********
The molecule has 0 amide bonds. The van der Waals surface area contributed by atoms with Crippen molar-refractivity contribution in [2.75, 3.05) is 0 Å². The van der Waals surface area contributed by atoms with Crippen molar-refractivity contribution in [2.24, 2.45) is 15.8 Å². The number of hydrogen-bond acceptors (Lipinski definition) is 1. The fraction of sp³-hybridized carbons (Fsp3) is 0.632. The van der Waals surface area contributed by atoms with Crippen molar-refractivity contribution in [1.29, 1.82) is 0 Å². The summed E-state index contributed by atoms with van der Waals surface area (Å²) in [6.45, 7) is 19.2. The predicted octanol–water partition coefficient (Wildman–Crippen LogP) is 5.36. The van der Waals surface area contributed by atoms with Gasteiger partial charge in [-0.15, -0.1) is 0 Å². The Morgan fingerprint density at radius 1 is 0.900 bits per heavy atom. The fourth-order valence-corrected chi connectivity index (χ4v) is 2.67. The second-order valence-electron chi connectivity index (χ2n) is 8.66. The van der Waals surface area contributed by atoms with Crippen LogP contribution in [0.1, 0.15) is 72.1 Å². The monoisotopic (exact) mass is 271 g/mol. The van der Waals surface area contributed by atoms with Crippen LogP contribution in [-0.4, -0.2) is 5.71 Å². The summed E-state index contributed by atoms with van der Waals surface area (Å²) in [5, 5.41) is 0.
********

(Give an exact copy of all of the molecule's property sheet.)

The molecule has 0 amide bonds. The van der Waals surface area contributed by atoms with Crippen molar-refractivity contribution in [2.75, 3.05) is 0 Å². The van der Waals surface area contributed by atoms with Crippen molar-refractivity contribution in [2.24, 2.45) is 15.8 Å². The number of hydrogen-bond acceptors (Lipinski definition) is 1. The fraction of sp³-hybridized carbons (Fsp3) is 0.632. The van der Waals surface area contributed by atoms with Crippen molar-refractivity contribution in [1.29, 1.82) is 0 Å². The summed E-state index contributed by atoms with van der Waals surface area (Å²) in [6.45, 7) is 19.2. The predicted octanol–water partition coefficient (Wildman–Crippen LogP) is 5.36. The van der Waals surface area contributed by atoms with Gasteiger partial charge in [-0.15, -0.1) is 0 Å². The Morgan fingerprint density at radius 1 is 0.900 bits per heavy atom. The fourth-order valence-corrected chi connectivity index (χ4v) is 2.67. The second-order valence-electron chi connectivity index (χ2n) is 8.66. The van der Waals surface area contributed by atoms with Crippen LogP contribution in [0.1, 0.15) is 72.1 Å². The monoisotopic (exact) mass is 271 g/mol. The van der Waals surface area contributed by atoms with Crippen LogP contribution in [-0.4, -0.2) is 5.71 Å². The summed E-state index contributed by atoms with van der Waals surface area (Å²) in [5, 5.41) is 0.